- Learn more about Evaluation and Identification of Learning Disabilities and advocate for accurate evaluation and early intervention in all communities.
- Learn more about your rights as a parent when it comes to asking for an evaluation: What to Expect When Your Child Has a Learning Disability: Identification and Diagnosis.
- Learn more about being a self-advocate from the LDA podcast.
- Register for College Accommodations: Why They Change and What Is Commonly Available (or Not), an upcoming webinar with Elizabeth Hamblet and share it on your social media networks.
- LDA is committed to advocating for access to identification throughout the lifespan. We are a membership organization so making sure your LDA membership is current is one way you can be an advocate for access to identification too.
Teacher Resources & Evidence-Based Instruction
As a country, sadly, we very often give the least to the kids who need the most.– Dr. John B. King, Jr
As Dr. John King Jr, President and CEO of the Education Trust shared with Kristina Scott-Quinlan on the LDA Podcast Supporting Learning for All, “low-income students and students of color are less likely to get high quality early childhood education; they are less likely to get well prepared, effective teachers; they are less likely to get resources”. “Students of color, students from low-income backgrounds, English learners, students with disabilities, and other vulnerable groups such as homeless students and students in foster care, were less likely to have rigorous, engaging, and positive educational experiences before the pandemic” (The Education Trust) and there is now significant concern that the COVID-19 pandemic will create even larger disparities than those we saw before school closures started in the United States this spring.
Action to Change these Outcomes
- Attend your local school board meeting to learn more about how district funds are allocated and how all students are ensured equitable access to quality teachers.
- Share resources like the Guides & Booklets available on our website with teachers, school board members and/or legislators or those at The Educating All Learners Alliance.
- Learn more about how to advocate for equity with distance learning with resources like those developed by The Education Trust and those like “Creating Accessible Classrooms” at LDA’s COVID-19 Resource Center.
- Vote for legislators and board members who are committed to ensuring equitable access to funding and resources to equip our teachers with the training and resources they need to build cultural competency and recognize learning disabilities in the classroom.
- Share information about the LDA annual conference. LDA is committed to monitoring and disseminating research findings related to recognition, assessment and intervention strategies throughout the lifespan. Our annual conference is one way teachers have access to that information as well as to a broader network of educators, parents and professionals.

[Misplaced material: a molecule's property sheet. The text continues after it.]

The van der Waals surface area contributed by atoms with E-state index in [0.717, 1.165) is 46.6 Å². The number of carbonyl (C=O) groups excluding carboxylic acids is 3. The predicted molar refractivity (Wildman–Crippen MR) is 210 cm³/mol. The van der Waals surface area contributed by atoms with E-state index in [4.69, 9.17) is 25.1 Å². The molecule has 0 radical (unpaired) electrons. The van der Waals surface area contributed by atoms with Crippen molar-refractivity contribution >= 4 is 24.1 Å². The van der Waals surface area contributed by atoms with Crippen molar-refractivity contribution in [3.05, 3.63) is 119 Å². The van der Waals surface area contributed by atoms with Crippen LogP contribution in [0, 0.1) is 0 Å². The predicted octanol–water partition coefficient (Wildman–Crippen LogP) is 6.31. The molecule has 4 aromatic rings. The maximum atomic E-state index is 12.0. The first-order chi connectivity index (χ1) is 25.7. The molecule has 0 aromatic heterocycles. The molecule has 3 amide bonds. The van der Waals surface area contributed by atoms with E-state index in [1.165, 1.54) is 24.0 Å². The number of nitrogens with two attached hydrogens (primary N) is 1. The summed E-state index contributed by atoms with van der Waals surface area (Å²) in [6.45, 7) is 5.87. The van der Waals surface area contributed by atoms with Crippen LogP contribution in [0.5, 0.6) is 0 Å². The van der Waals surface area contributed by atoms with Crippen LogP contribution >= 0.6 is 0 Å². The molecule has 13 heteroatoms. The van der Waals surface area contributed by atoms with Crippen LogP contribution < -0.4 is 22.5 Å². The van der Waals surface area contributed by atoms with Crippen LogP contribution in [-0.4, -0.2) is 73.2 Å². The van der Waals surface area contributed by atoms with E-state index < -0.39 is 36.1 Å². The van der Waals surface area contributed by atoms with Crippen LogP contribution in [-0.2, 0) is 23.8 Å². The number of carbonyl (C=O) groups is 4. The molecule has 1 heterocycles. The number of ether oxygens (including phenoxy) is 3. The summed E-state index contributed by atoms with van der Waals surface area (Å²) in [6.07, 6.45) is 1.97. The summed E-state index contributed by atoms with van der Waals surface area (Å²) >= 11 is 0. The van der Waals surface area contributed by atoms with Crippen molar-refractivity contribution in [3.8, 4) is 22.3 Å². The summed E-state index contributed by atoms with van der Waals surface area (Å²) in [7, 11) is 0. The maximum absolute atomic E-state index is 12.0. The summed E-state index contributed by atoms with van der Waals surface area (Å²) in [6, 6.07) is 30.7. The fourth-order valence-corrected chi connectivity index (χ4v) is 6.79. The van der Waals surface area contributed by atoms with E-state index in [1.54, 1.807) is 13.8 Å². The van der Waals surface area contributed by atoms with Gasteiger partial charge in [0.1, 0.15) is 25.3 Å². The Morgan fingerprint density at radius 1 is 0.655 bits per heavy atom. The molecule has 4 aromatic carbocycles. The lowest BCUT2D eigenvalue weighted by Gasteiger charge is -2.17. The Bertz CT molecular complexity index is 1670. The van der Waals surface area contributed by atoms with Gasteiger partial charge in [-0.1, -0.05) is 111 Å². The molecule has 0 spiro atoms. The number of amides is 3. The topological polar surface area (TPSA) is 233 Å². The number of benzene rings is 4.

A large and growing body of research has found that people of color and those living in poverty are exposed to higher levels of environmental pollution than Whites or people not living in poverty. (Life at the Fenceline, 2018)
As we noted in the Research segment of this issue, “disproportionality literature consistently notes that children’s outcomes are causally affected by out-of-school factors such as poor nutrition, stress, and exposure to environmental toxins, and that exposure to these influences unduly affects poor children and children of color” (Gordon, 2017). Low-income families and people of color disproportionately rely on discount retailers like “dollar stores” for nutrition and household good (Life at the Fenceline, 2018). Many of the products at these stores contain harmful chemicals such as PFAS, BPA and Phthalates, all of which are known to be hazardous to brain development.
Action to Change these Outcomes
- Learn more about environmental toxins and how your favorite retailers rank for toxin-free products.
- Learn more about Life at the Fenceline and share the information with your friends, colleagues and legislators.
- LDA’s Healthy Children Project works to ensure that all children are able to live and learn in environments free of toxins that cause learning disabilities and harm brain development. When you are a member of LDA, you advocate for healthier products for all children too!
- Take action against toxins through the Healthy Children Project website.
- Vote for legislators who support healthy communities.
Do you have suggestions or resources related to advocacy for making equity accessible? We’d love to hear from you! email@example.com.